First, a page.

Back in the mid to late 80s, one of my favorite TV shows was The Equalizer. When I found out there was going to be a remake movie, I got nervous. It ended up I liked the film. There was enough bits from the old TV show to satisfy me and I liked the different take the film took on the story. It was pretty violent but there was enough humanity to recommend it.
The 2014 version of The Equalizer stars Denzel Washington as Robert McCall, a man with a mysterious past who works in a home improvement store. He is older than most of the employees so he gets teased about that but he is well liked and respected. McCall even helps coach a co-worker, Ralphie, who wants to move into a position as security guard at the store.
McCall has insomnia so he goes to a local all night diner near his apartment to drink tea and read a book. He strikes up a friendship with one of the diner regulars Teri, played by Chloë Grace Moretz. Teri is an underage prostitute who gets a severe beating from her pimp Slavi. McCall tries to help his friend by buying her freedom but Slavi refuses. It is then we find out that McCall was a former Black Ops agent as he kills Slavi and his four goons.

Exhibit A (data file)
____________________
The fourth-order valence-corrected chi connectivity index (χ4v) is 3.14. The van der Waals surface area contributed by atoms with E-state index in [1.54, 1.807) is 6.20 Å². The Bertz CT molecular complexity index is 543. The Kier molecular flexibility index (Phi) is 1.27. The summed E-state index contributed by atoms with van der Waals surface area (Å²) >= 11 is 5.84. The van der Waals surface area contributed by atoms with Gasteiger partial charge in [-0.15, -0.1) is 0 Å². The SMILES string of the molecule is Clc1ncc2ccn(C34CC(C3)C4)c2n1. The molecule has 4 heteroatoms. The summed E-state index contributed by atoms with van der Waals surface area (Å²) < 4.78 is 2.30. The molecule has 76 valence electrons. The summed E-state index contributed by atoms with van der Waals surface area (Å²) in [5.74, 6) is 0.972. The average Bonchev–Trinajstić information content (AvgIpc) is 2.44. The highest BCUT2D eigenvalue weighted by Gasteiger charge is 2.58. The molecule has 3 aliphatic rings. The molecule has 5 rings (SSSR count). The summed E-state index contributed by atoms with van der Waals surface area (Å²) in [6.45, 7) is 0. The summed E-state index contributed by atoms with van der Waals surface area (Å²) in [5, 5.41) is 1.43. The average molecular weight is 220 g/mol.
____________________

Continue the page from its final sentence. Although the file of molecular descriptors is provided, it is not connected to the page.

That act sets off a chain of increasing violent events as McCall battles a Russian Mob enforcer named Teddy, played by Marton Csokas, who tries to kill him.
At the end of the film there is a tip-of-the-hat to the TV show when McCall puts an ad online with the classic words “Got a problem? Odds against you? Call the Equalizer.”
Denzel Washington was great as McCall. I wasn’t expecting a carbon copy of the TV show and I really liked Washington’s take on the character especially the OCD aspects. I would think a government spy would need to be in complete control of his surroundings.
It was a bit on the comedic side that a former spy would be working as a clerk in a home improvement store.
Another change from the TV show is McCall is a widow and had promised his wife he would not be a spy or killer anymore. That’s why he retired.
Chloë Grace Moretz continues to amaze me with her talent. She played the abused prostitute with dignity and she acted like someone who wanted to get out of that life if she only had the chance. McCall becomes her chance.
The movie continued the TV show ethics that violence was a last resort. McCall hated to use violence but wouldn’t hesitate to use it if needed. It’s vigilantism with a heart.
I wouldn’t mind if the film led to another TV series or even a sequel or two for Washington on the big screen. He has done well as an action star of late.